Commission aims to create inclusive, welcoming climate

Ben Wolford

Six microphoned panelists faced about a dozen commissioners who took careful notes on everything they said. Their opinions are very important to the members of the Commission on Inclusion.

Charged by President Lester Lefton with finding and recommending strategies to make Kent State welcoming and inclusive, the commission, led by the Rev. Ronald Fowler, held its first public forum June 17 to hear what members of the campus had to say.

The invitees represented groups such as the Undergraduate Student Government, the Honors College and Labor Relations. They all had something to say about race and other relationships on campus, good and bad.

“I think they were very forthcoming and honest,” commission member Justin Hilton said of the panelists. “They said, ‘Look, this is what we believe, this is what we think and here’s why.’ And I think that was good because if you don’t get that, it’s very difficult to take a true assessment of where you’re at.”

The commission will make that assessment and develop recommendations over the summer and into the early fall, meeting with faculty, staff and students in future forums, Hilton said. But the first forum gave it enough information to gnaw on for a while.

The panelists spoke during the forum in confidentiality so as not to discourage honest input.

“For me, Kent State has been a very hostile environment,” a foreign language professor said.

One panelist said she’s heard Kent State referred to as “the plantation” with the library as “the big house” because of the limited contact between administration and the rest of the campus.

“The fact that Kent State is even referred to as a plantation is a problem,” she said. “It’s a shame that there even has to be a commission on inclusion.”

Other observations were less bleak.

A panelist from the labor relations department said it’s a challenge creating employment diversity beyond black and white from the surrounding area without going into Cleveland.

Another panelist said offering domestic partner benefits was a great step, but it should just be part of the employment package rather than a brokering tool.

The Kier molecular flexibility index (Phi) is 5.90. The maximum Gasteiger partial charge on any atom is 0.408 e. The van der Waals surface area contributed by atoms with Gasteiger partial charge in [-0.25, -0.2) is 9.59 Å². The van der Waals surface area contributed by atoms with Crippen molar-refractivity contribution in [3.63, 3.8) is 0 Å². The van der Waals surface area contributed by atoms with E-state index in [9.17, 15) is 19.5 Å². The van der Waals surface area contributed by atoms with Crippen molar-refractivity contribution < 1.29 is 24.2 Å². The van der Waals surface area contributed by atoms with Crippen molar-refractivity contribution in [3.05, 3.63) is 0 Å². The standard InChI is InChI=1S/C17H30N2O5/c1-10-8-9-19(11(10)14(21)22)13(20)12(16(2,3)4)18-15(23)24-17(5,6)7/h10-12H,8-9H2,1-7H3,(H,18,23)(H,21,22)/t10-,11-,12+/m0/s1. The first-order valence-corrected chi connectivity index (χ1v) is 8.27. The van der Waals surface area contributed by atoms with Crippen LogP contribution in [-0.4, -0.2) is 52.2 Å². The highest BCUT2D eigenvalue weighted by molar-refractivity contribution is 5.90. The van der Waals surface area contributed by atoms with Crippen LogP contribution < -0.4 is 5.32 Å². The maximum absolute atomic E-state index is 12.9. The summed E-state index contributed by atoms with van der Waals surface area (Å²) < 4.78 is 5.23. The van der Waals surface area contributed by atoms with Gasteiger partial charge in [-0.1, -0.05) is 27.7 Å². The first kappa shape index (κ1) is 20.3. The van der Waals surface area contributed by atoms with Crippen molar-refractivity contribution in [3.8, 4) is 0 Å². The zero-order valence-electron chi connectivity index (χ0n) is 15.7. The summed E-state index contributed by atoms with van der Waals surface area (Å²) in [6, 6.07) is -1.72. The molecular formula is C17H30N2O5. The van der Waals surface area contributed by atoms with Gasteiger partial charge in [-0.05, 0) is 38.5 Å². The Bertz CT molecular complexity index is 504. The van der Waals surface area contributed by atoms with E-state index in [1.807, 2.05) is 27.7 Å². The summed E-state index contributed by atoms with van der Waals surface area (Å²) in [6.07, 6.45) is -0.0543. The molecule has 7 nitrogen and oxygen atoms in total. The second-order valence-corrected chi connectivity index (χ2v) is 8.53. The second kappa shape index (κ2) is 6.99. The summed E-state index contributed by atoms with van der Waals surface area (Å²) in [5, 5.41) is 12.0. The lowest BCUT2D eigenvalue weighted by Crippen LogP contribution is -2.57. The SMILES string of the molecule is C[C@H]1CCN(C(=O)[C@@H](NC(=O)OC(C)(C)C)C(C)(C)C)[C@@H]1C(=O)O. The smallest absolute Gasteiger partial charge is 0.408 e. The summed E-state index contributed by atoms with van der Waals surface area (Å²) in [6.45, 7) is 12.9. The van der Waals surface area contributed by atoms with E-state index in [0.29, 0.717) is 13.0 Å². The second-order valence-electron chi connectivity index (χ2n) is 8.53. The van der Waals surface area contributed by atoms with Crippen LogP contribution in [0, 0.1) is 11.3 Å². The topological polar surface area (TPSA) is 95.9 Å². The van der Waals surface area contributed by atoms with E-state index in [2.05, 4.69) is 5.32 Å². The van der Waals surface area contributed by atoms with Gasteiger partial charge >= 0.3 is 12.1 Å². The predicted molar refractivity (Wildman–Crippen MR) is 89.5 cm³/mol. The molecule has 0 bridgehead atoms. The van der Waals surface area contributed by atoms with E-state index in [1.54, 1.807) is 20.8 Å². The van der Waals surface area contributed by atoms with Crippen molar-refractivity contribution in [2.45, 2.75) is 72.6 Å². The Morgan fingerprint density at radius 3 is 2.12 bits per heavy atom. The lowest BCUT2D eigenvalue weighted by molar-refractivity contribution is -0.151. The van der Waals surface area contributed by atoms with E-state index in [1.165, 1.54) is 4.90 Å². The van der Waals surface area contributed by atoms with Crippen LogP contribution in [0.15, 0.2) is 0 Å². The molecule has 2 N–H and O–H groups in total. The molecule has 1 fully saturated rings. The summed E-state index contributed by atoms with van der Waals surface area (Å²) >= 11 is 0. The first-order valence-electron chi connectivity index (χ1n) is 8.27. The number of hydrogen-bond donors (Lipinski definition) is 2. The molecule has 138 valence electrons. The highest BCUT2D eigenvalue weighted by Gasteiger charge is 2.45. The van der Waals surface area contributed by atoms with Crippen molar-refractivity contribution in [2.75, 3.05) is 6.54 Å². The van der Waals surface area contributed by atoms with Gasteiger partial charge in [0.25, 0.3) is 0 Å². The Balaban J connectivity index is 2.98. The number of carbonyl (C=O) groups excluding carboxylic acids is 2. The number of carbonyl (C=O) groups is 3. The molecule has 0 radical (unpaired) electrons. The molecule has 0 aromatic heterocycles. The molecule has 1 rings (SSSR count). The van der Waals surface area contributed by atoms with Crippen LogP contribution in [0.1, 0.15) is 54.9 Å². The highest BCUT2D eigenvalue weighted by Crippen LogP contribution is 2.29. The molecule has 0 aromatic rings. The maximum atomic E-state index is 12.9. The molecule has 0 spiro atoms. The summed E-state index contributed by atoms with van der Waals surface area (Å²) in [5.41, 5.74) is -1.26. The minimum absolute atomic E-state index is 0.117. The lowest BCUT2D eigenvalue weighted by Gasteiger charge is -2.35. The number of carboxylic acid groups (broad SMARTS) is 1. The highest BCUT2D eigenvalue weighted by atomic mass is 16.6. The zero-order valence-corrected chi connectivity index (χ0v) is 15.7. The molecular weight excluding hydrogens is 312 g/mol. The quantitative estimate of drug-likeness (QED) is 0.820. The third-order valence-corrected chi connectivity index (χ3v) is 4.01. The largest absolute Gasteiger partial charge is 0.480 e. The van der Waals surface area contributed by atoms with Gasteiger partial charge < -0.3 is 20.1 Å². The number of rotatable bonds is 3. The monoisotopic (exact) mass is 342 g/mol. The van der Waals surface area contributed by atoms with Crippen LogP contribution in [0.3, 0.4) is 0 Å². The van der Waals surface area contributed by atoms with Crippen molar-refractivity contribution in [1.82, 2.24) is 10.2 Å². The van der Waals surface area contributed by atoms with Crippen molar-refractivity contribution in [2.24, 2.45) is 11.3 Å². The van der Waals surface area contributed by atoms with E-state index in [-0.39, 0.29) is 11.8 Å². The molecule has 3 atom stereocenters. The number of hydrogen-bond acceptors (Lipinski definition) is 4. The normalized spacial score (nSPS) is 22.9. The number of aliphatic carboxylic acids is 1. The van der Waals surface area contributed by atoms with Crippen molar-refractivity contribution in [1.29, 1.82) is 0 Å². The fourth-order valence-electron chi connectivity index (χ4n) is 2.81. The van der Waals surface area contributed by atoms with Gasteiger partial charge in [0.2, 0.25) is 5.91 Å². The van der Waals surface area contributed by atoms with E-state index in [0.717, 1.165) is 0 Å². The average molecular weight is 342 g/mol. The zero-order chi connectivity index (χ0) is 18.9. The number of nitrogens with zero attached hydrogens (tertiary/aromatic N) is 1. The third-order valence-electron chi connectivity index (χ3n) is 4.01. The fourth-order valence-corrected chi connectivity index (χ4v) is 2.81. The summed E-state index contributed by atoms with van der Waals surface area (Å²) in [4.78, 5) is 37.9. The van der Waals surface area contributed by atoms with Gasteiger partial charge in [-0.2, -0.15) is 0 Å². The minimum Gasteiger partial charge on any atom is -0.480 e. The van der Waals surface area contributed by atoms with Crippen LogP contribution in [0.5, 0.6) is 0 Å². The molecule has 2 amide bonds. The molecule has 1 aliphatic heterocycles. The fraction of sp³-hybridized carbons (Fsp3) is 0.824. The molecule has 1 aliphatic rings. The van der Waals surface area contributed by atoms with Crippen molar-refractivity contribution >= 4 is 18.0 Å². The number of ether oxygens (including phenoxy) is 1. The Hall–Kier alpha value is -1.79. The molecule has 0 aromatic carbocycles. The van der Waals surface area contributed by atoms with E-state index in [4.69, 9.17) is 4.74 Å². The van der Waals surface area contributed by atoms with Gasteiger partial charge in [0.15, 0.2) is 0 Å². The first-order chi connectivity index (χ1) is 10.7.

“What happened today was a good, honest sharing of where we believe we’re at (as a campus),” Hilton said.

Eventually the commission intends to take that assessment of the campus’s cultural receptivity and turn it into recommendations for action, but Hilton said the members are trying to take it slow.

“I’ve been yielding to the leadership of Reverend Fowler,” he said. “Right now we’re in the acquiring-of-information stage, and we really haven’t moved to think about what possibly will be recommended.”

He said Fowler wants the members of the commission to withhold ideas until they get the full picture.

“I think that (Fowler) is quite intentional on keeping us in a place where we’re just listening with our hearts and our ears,” Hilton said, “and letting that help us figure out what direction we should go in.”

Some members of the forum’s panel, however, were skeptical that any change would come from the commission’s recommendations.

They were each asked by the commission if they thought anything would come of the recommendations. Two said no, two said yes and two said maybe.

“My intent is to believe that the commission has been given a task that can be accomplished,” said Della Marie Marshall, associate director in the Center for Student Involvement. “But in 18 years (at Kent State) I’ve been on these commissions, and I’ve helped write some of the reports. They’ve collected dust, and nothing has happened.”

Fowler responded to doubts during the forum.

“If I didn’t think anything would come of this commission, I wouldn’t be here,” he said.

But past experience is a strong persuader.

Adrian Neal, senator of diversity for the Undergraduate Student Government, was the only student on the panel and said he hasn’t seen any positive steps toward inclusion in his years at Kent State.

“I don’t know if it’s that I haven’t been looking, but no,” he said. “There’s been no progress.”

Lefton said the campus community should look beyond past experience.

“Others are looking at past presidents; I’m a new president,” he said. “I see an opportunity to create an inclusive, inviting, open environment. If people want to stay mired in the past, they’re going to.”

Lefton has asked for an interim report from the commission set tentatively to be filed in September.

“I told them to take their time and do it well,” he said.

Contact principal reporter Ben Wolford at [email protected].